Despite the move to tighten the principles of "The Bloomberg Way," the guide has come under fire in the past for what some think of as a constricting amount of frivolous rules. Among some of the more obtuse ones – a discouragement on using the word "but," as well as "despite" and "however." Some have called the guide "cultish," while others have said it represents the newsroom's "regimented and intense" environment.
While the updated style guide still discourages the use of "but," Sondag said it provides for more flexibility depending on which platform journalists are working on. Micklethwait even uses "but" in the guide's introduction.
"It's important to note that it was never banned. It was discouraged because we wanted to be very clear about how they communicate," Sondag said. "We’ve always focused on clear and concise writing — that has not changed. What has changed is that we have more platforms now, so we have to have some flexibility on what people can do on those platforms."
And Tim Franklin, senior associate dean of the Medill School of Journalism at Northwestern University (and former president of Poynter), said that change is a good thing.
"I’m actually glad they did that," said Franklin, who left Bloomberg News about three and a half years ago. "I think there are a lot of principles in 'The Bloomberg Way' that are really important, and I’ve come to appreciate (them) the longer I was around it."
Franklin, who served as managing editor of Bloomberg News in Washington, D.C. before joining Poynter, said while "The Bloomberg Way" was pretty conventional when it came to handling breaking news when he worked there, its intense "show, don't tell" principle drastically cut down on the amount of adjectives and embellishment writers were able to use in their writing. That took some getting used to.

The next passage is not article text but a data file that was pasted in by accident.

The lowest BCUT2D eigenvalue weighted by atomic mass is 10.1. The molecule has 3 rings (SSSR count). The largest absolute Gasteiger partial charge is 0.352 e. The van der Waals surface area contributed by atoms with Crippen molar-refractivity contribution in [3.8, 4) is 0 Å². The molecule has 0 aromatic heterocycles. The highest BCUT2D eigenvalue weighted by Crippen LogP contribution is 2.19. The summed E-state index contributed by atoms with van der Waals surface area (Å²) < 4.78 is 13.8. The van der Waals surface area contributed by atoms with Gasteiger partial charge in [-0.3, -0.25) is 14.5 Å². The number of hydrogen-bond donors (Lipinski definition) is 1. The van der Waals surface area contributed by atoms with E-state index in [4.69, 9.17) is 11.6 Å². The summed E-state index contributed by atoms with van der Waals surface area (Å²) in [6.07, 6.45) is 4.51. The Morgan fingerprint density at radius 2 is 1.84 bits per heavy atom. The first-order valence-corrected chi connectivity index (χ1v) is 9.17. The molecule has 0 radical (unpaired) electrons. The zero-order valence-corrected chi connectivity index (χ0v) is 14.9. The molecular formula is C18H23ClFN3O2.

"There were journalists inside Bloomberg who I think found it overly restrictive in some of the writing principles that were in it," he said. "When I first got there, I had to reprogram, rewire my brain because I had basically spent three decades adhering to AP Style, or at least variations of AP Style."
Franklin said since Bloomberg News' audience is highly educated, highly compensated and very busy, the organization has to focus on getting business news out as fast and clear as possible. While that style hasn't changed in the new edition, which was put together by journalists around the world, Sondag said there's more flexibility and that Bloomberg will often default to AP Style if there isn't a specific rule outlined in "The Bloomberg Way."
"I think this book focuses less on rules and more on best practices and how we should think about approaching stories and visuals," she said. "The newsroom has grown up and we have to think about all these other platforms that have grown up around that."
While "The Bloomberg Way" has its detractors, Franklin said it's hard to argue with the results of the 27-year-old style guide.
"If you think about the success of the business, and you think about the success of the journalism that's come from it, it’s hard to argue with the results of 'The Bloomberg Way,'" Franklin said. "'The Bloomberg Way' is a different way."